Opening up the paper today, I was pleased to see this story on the front page of the Guardian, about the Goldsboro incident in November 1961. Why pleased? Well for years the Goldsboro incident has been my analogy of choice for explaining the difference between linearity and nonlinearity, based on an interpretation of nonlinearity inspired by George Sugihara on physical vs. biological noise. I’ve always prefaced this analogy by saying that it was unconfirmed but useful – and now it appears to be true! So what happened in Goldsboro? From the companion piece in the Guardian:

The document, obtained by the investigative journalist Eric Schlosser under the Freedom of Information Act, gives the first conclusive evidence that the US was narrowly spared a disaster of monumental proportions when two Mark 39 hydrogen bombs were accidentally dropped over Goldsboro, North Carolina on 23 January 1961. The bombs fell to earth after a B-52 bomber broke up in mid-air, and one of the devices behaved precisely as a nuclear weapon was designed to behave in warfare: its parachute opened, its trigger mechanisms engaged, and only one low-voltage switch prevented untold carnage.

Image

The conventional interpretation of nonlinearity. Doubling the input either more than doubles (e.g. oversteer in a car) or less than doubles (e.g. understeer) the response.

Our formal understanding of nonlinearity is based on the idea that, if we consider a response to an input, doubling the input will result, if there is a linear response, in a doubling of the response. Thus if I press the accelerator on my car twice as hard, I might expect to travel (approximately) twice as fast. In a nonlinear response, the return is either more than or less than twice.   However, an alternative understanding of nonlinearity is illustrated by the Goldsboro Incident, where the difference between 5 of 6 safeties failing, and 6 of 6, is the difference between an incident quietly swept under the rug for 50 years, and a monumental disaster.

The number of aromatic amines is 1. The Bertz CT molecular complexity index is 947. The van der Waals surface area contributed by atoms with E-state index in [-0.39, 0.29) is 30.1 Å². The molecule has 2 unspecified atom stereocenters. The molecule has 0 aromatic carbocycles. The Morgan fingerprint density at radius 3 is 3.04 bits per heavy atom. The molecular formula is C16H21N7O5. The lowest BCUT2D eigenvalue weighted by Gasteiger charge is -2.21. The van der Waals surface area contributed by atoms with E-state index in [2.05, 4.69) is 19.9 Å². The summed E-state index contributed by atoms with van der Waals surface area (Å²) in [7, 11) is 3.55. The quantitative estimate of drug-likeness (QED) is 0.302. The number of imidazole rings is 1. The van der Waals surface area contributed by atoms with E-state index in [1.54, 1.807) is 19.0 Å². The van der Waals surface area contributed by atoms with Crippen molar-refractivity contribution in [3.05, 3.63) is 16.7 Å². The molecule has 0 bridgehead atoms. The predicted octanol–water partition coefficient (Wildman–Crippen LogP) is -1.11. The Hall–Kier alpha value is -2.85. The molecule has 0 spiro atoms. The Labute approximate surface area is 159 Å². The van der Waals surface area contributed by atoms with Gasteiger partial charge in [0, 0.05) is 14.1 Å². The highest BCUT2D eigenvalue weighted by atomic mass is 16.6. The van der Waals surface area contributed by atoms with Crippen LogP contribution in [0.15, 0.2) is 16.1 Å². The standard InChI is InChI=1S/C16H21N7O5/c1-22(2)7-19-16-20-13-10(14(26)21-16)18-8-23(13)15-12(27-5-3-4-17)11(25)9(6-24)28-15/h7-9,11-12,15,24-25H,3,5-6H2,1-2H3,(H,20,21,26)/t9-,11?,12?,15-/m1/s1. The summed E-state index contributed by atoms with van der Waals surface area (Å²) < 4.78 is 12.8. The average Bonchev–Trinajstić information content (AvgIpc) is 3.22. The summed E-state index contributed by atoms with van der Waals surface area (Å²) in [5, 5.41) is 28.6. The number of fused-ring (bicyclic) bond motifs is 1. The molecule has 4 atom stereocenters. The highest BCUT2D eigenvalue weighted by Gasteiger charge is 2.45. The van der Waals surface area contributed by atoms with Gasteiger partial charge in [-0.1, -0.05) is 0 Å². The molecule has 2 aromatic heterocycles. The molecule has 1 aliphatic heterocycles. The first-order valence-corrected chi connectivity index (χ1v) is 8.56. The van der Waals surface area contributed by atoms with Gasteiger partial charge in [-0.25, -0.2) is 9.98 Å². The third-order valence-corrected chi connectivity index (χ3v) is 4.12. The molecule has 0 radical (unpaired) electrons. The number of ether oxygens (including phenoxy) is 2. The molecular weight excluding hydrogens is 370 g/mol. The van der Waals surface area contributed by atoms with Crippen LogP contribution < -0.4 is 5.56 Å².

The difference between 5 switches being triggered and 6 is the difference between a hole in the ground and a nuclear explosion.

The difference between 5 switches being triggered and 6 is the difference between a hole in the ground and a nuclear explosion.

This interpretation of nonlinearity can be viewed in terms of the difference between multiplication and addition. We are quite good at predicting additive phenomena; the problem is, we are are less proficient when it comes to multiplication. The recent story of the death of four year old Daniel Pelka (and this is a type of story repeated with tragic Sisyphean regularity) is a case in point. How could this happen? How could so many safety checks fail? How could so many people miss the warning signs? The truth of the matter is likely to be that there are many, many more cases where “the system” almost fails, but with no observable consequence. Overburdened, pressurised staff, sometimes under motivated or under pressure not to raise alarms unnecessarily, may cut corners or make mistakes far more often than we are aware. It is also likely true that because there is no immediate consequence to these actions (the effect of nonlinearity) the potential for disaster is missed. The question may in fact not be, why does this happen, but why does it not happen more often?